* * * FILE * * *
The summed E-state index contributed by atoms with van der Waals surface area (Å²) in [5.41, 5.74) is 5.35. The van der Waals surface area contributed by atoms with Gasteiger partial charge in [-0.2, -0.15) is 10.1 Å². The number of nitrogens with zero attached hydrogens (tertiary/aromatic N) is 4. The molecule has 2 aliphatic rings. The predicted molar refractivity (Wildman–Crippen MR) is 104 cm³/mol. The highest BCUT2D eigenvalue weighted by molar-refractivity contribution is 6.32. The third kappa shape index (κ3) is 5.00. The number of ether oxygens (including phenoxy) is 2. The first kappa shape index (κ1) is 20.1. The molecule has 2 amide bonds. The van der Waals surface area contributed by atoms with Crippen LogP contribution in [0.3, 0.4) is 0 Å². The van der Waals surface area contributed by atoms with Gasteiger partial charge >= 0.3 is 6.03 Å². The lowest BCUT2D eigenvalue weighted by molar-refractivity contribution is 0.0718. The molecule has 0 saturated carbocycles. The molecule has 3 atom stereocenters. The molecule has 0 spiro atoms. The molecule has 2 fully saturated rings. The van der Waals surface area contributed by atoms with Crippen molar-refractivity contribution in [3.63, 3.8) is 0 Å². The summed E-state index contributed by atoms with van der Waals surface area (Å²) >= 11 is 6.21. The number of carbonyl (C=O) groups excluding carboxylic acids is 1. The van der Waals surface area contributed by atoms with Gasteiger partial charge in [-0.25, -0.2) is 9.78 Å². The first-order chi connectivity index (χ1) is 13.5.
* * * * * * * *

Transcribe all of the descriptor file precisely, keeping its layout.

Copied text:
The summed E-state index contributed by atoms with van der Waals surface area (Å²) in [5.41, 5.74) is 5.35. The van der Waals surface area contributed by atoms with Gasteiger partial charge in [-0.2, -0.15) is 10.1 Å². The number of nitrogens with zero attached hydrogens (tertiary/aromatic N) is 4. The molecule has 2 aliphatic rings. The predicted molar refractivity (Wildman–Crippen MR) is 104 cm³/mol. The highest BCUT2D eigenvalue weighted by molar-refractivity contribution is 6.32. The third kappa shape index (κ3) is 5.00. The number of ether oxygens (including phenoxy) is 2. The first kappa shape index (κ1) is 20.1. The molecule has 2 amide bonds. The van der Waals surface area contributed by atoms with Crippen LogP contribution in [0.3, 0.4) is 0 Å². The van der Waals surface area contributed by atoms with Gasteiger partial charge >= 0.3 is 6.03 Å². The lowest BCUT2D eigenvalue weighted by molar-refractivity contribution is 0.0718. The molecule has 0 saturated carbocycles. The molecule has 3 atom stereocenters. The molecule has 0 spiro atoms. The molecule has 2 fully saturated rings. The van der Waals surface area contributed by atoms with Crippen molar-refractivity contribution in [3.63, 3.8) is 0 Å². The summed E-state index contributed by atoms with van der Waals surface area (Å²) >= 11 is 6.21. The number of carbonyl (C=O) groups excluding carboxylic acids is 1. The van der Waals surface area contributed by atoms with Gasteiger partial charge in [-0.25, -0.2) is 9.78 Å². The first-order chi connectivity index (χ1) is 13.5.